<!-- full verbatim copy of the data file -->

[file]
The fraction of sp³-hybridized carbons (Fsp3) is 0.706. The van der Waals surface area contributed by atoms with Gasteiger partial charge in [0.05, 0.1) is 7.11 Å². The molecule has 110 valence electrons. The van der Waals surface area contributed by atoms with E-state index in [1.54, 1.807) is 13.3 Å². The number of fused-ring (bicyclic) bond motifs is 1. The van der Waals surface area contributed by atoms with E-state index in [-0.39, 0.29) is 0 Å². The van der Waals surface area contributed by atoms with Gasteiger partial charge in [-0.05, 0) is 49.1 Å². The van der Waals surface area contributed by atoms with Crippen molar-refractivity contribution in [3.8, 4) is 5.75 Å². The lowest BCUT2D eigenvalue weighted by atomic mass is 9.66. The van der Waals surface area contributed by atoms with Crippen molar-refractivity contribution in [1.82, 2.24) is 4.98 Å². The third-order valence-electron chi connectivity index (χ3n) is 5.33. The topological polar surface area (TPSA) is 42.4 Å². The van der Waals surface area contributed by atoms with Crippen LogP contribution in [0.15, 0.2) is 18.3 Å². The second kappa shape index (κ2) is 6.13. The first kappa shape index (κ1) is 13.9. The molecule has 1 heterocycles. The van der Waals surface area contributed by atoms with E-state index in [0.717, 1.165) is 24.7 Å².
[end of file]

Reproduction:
The fraction of sp³-hybridized carbons (Fsp3) is 0.706. The van der Waals surface area contributed by atoms with Gasteiger partial charge in [0.05, 0.1) is 7.11 Å². The molecule has 110 valence electrons. The van der Waals surface area contributed by atoms with E-state index in [1.54, 1.807) is 13.3 Å². The number of fused-ring (bicyclic) bond motifs is 1. The van der Waals surface area contributed by atoms with E-state index in [-0.39, 0.29) is 0 Å². The van der Waals surface area contributed by atoms with Gasteiger partial charge in [-0.05, 0) is 49.1 Å². The van der Waals surface area contributed by atoms with Crippen molar-refractivity contribution in [3.8, 4) is 5.75 Å². The lowest BCUT2D eigenvalue weighted by atomic mass is 9.66. The van der Waals surface area contributed by atoms with Crippen molar-refractivity contribution in [1.82, 2.24) is 4.98 Å². The third-order valence-electron chi connectivity index (χ3n) is 5.33. The topological polar surface area (TPSA) is 42.4 Å². The van der Waals surface area contributed by atoms with Crippen LogP contribution in [0.15, 0.2) is 18.3 Å². The second kappa shape index (κ2) is 6.13. The first kappa shape index (κ1) is 13.9. The molecule has 1 heterocycles. The van der Waals surface area contributed by atoms with E-state index in [0.717, 1.165) is 24.7 Å².